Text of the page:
But a wicked romp across a strange new island, where some Ogres are practicing dark magic to resurrect a dragon?? With no hearty trek to see each other – you simply rock up on the beach together and start the ride? It’s a much easier notion to convince a mate; and at the end of the journey you enter the World of Warcraft proper with freshly-minted level 10 characters ready to take on the world.
Ogres are on the low-end of the ‘Get it done right’ spectrum
It’s a fantastic option for players to choose. It’s a brilliant implementation, because it has added to the game without compromising anything that came before it. There has been much gnashing of teeth and forum-based whining when any established WoW system is changed in some way – even when the changes seem to be entirely positive, there will be a shadowy minority of people that perhaps enjoyed what others considered grating and irritating. Kevin echoed the sentiment made by those who may be fiercely protective of their cactus apples:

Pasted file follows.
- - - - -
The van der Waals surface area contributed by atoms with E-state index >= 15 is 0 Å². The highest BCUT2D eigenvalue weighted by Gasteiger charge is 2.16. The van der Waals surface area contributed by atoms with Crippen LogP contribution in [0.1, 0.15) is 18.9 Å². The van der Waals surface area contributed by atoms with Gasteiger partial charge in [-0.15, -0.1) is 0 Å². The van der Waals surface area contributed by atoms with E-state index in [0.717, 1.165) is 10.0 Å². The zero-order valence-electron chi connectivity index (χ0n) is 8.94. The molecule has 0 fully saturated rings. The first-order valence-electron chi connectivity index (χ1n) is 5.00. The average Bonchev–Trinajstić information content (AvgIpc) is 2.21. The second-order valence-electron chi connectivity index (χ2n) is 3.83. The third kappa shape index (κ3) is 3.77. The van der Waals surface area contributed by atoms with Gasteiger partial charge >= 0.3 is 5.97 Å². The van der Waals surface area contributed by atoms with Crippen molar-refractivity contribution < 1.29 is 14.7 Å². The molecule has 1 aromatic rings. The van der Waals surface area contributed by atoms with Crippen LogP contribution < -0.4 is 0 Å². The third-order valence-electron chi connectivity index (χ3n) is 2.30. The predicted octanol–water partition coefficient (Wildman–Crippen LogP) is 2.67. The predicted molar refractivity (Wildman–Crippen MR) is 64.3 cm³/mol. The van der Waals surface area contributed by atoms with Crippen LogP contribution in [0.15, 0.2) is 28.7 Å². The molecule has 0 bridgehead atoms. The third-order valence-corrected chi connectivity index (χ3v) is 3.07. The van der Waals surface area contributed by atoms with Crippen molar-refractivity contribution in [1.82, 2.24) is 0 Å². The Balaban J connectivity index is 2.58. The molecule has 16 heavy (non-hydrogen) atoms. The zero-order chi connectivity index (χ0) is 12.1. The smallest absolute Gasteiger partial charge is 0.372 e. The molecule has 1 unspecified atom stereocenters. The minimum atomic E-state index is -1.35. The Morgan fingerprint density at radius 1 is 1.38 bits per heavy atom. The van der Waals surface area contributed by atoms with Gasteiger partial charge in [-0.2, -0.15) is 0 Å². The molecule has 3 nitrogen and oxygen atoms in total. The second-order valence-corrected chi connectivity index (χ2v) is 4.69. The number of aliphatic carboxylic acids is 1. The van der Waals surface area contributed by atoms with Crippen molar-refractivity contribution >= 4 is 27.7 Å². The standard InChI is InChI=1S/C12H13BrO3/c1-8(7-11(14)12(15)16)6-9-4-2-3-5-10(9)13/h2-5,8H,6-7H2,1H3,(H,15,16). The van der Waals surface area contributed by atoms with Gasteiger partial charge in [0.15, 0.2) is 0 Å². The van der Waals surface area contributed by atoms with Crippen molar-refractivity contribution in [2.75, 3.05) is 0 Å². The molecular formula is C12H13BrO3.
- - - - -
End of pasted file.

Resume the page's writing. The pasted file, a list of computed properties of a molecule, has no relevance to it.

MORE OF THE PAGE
So we wanted to not get rid of any of the things that made people love WoW to begin with – many of us know people that met in one of these starting zones. We didn’t want to just cut them or redo them all from scratch. And we certainly discussed all of that, but we want people to have a good, modern social experience. So, a brand-new starting zone where new players would be sent to automatically – but you could still play all the other ones if you wanted to – felt like the right choice.
*Wipes tear from eye* We did it Jimmy….WE DID IT
So my time within Exile’s Reach was one of discovery. As someone who has played World of Warcraft for a healthy portion of its 16-year lifespan, it was not so much that I was finding new motivation – rather than I was in a position to feel old passions reignite. The idea of making new characters with friends and discovering new ways to play felt accessible to me again, in a way that I had not really felt in many a year.
It brought back the social aspect of the massive multiplayer world, which had diminished under my own jaded-ness for quite a while. I felt a new breath in the ‘world’ of World of Warcraft – and I hope it does the same for you too.